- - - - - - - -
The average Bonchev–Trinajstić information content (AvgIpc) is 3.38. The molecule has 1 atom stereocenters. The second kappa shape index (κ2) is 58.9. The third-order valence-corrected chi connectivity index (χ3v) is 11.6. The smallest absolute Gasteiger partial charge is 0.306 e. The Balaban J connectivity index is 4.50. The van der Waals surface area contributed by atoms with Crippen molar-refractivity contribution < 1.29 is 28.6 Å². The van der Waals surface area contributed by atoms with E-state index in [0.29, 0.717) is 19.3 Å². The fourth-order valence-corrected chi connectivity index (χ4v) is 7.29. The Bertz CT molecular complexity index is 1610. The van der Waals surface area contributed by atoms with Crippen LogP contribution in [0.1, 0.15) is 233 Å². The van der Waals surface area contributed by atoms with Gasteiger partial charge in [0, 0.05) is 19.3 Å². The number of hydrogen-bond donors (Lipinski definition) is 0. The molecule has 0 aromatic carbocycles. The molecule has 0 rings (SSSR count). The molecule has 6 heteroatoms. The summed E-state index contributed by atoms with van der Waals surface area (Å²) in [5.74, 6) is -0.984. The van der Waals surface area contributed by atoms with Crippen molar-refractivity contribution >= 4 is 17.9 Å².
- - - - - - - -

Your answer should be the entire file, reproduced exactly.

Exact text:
The average Bonchev–Trinajstić information content (AvgIpc) is 3.38. The molecule has 1 atom stereocenters. The second kappa shape index (κ2) is 58.9. The third-order valence-corrected chi connectivity index (χ3v) is 11.6. The smallest absolute Gasteiger partial charge is 0.306 e. The Balaban J connectivity index is 4.50. The van der Waals surface area contributed by atoms with Crippen molar-refractivity contribution < 1.29 is 28.6 Å². The van der Waals surface area contributed by atoms with E-state index in [0.29, 0.717) is 19.3 Å². The fourth-order valence-corrected chi connectivity index (χ4v) is 7.29. The Bertz CT molecular complexity index is 1610. The van der Waals surface area contributed by atoms with Crippen LogP contribution in [0.1, 0.15) is 233 Å². The van der Waals surface area contributed by atoms with Gasteiger partial charge in [0, 0.05) is 19.3 Å². The number of hydrogen-bond donors (Lipinski definition) is 0. The molecule has 0 aromatic carbocycles. The molecule has 0 rings (SSSR count). The molecule has 6 heteroatoms. The summed E-state index contributed by atoms with van der Waals surface area (Å²) in [5.74, 6) is -0.984. The van der Waals surface area contributed by atoms with Crippen molar-refractivity contribution >= 4 is 17.9 Å².